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Aluminum engine blocks

For many years, iron engine blocks were the industry standard -- now the majority of new small engines use aluminum instead.

Hemera/Thinkstock

Benefits: Lighter weight leads to more efficiency and better handling

Drawbacks: Can warp at high temperatures

Over the past few years, cars have been trending towards being more lightweight in many ways. Automakers look for ways to reduce a vehicle's weight in order to generate better fuel economy and performance. One of the ways they've done that is largely by replacing engines made of iron with aluminum ones.

For many years, iron engine blocks were the industry standard. Today the majority of all new small engines use aluminum instead, though many large V8 engines still use iron blocks. Aluminum weighs far less than iron -- typically, an aluminum engine weighs half what an iron one weighs. That translates into an overall lighter weight for the car, which means better handling and more fuel efficiency [source: Murphy].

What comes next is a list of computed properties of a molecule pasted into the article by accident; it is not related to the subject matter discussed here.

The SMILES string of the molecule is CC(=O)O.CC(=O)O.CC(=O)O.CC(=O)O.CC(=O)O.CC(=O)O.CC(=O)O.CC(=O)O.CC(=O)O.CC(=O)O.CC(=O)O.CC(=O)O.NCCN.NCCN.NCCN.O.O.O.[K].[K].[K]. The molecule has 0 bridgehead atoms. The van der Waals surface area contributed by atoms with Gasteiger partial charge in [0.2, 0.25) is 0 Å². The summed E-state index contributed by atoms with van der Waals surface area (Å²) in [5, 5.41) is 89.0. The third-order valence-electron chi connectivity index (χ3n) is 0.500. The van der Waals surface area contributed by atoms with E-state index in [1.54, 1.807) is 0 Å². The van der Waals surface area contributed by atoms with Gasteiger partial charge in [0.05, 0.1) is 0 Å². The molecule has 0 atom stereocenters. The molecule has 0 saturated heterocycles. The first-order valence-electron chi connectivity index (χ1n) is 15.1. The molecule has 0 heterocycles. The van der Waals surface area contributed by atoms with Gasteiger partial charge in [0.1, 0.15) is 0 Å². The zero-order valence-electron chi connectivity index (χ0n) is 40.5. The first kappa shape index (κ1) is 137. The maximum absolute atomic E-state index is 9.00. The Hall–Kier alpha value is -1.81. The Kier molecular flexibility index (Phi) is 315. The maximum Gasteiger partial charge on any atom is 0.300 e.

Aluminum does have some drawbacks, however. As a metal, it's not as strong as iron and doesn't hold up to high levels of heat as well. Many early aluminum block engines had problems with cylinders warping, leading to concerns over durability. Those problems have been largely solved, however, and aluminum has clearly asserted itself as the future of engines due to its weight-saving properties.

In this next section, we'll talk about how camshafts have revolutionized engine design.

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